Minimum wage increase may lead to layoffs for half of SMEs

Aurel Dragan 26/11/2018 | 16:27

The new increase of the minimum wage is a burden for more than half of small and medium enterprises (SMEs) in Romania, who claim they will be forced to lay off some of their employees, according to a study conducted by the National Council of Small and Medium Enterprises in Romania (CNIPMMR).

CNIPMMR does not support raising the country’s gross minimum wage without rigorous substantiation on objective criteria, carrying out an impact study, applying the SME Test, consulting all representative employers’ confederations, taking measures to improve labor relations regulations, simplifying bureaucracy, and reporting the social contributions, due to the quality and quantity of the services and insurance benefits received.

In this respect, CNIPMMR conducted the SME test on the effects of raising the minimum wage from RON 1,900 to RON 2,080 (and RON 2,350 for employees with higher education or over 15 years’ experience) in the form of an online survey, among its members, on November 13-23, 2018, with 963 respondents.

“The result has shown that talks on raising the minimum wage are largely affecting small entrepreneurs, but such consultations are also necessary and beneficial to the business environment. More than 80 percent of respondents express disapproval of a minimum wage differentiated on various criteria, and 74.6 percent of respondents argue that an increase in the minimum wage from 1 December 2018 (to RON 2,080 and to RON 2,350) will bring difficulties for enterprises,” said Florin Jianu.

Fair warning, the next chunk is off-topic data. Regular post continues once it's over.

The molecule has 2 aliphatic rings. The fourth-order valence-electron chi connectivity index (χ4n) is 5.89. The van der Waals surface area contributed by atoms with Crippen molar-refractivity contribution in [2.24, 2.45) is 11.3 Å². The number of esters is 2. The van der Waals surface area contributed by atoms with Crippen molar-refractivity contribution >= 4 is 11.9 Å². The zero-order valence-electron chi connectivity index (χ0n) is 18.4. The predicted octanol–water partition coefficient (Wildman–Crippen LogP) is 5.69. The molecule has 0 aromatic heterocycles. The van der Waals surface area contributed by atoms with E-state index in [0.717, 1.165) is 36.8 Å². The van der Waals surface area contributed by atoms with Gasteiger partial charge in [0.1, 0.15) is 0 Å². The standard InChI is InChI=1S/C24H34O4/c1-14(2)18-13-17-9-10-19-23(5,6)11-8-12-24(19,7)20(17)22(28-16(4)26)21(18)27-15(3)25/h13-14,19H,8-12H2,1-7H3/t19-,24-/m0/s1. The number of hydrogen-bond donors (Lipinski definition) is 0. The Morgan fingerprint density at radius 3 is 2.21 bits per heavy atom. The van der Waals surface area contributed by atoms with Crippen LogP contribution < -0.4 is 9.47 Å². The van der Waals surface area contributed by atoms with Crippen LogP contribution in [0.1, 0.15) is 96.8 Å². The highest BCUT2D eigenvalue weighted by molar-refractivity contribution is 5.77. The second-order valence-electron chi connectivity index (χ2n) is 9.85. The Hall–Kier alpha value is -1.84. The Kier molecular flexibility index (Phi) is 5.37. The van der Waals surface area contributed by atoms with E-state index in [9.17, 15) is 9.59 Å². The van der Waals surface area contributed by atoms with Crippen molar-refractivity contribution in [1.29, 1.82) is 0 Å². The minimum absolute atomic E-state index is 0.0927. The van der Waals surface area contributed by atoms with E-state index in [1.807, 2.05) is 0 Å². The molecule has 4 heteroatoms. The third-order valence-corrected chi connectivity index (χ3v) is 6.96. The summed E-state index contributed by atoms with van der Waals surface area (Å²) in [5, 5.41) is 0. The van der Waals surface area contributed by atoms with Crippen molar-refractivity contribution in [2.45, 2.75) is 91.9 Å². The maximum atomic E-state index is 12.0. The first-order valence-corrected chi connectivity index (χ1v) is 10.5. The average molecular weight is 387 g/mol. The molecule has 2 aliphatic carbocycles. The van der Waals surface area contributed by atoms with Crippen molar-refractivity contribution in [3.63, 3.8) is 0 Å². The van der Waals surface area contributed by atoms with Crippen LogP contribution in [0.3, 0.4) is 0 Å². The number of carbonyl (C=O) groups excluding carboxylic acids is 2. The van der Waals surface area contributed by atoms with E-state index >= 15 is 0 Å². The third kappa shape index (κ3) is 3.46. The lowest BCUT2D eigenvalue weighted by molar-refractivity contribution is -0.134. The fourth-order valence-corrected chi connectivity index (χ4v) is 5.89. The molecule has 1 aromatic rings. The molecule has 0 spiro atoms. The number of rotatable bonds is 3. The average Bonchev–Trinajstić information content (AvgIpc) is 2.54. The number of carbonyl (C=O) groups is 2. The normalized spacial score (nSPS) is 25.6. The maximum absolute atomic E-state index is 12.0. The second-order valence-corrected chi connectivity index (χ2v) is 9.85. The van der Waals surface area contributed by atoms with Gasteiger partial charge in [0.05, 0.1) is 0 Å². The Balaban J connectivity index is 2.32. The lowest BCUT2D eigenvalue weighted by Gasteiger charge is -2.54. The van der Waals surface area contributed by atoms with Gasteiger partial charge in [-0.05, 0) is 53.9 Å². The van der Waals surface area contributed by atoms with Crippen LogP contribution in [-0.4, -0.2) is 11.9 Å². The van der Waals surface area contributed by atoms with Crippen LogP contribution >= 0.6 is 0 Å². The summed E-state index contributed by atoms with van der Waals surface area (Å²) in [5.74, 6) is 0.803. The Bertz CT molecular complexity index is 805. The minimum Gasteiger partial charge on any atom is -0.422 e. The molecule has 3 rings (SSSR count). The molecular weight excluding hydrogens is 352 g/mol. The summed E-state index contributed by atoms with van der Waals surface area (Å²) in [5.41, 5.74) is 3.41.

More than half of SME managers (53 percent) claim that they will have to lay off some of their employees as a result of the raise in the minimum wage, while 44 percent say the company’s productivity will decrease.

Asked “What measures do you think necessary to take to raise the minimum wage?”, most managers highlighted the need to lower taxation, have zero tax for minimum wage incomes, stimulate investment, and simplify bureaucracy.

The CNIPMMR representatives do not support the setting of different levels of minimum wage based on seniority, studies or other criteria, while the country’s minimum gross wage is the same for all employees and all sectors. It is necessary to analyze and capitalize the minimum salary model per hour, not per month, and the payment should be made according to the number of hours worked. They also say that for equal work, there should be equal pay.

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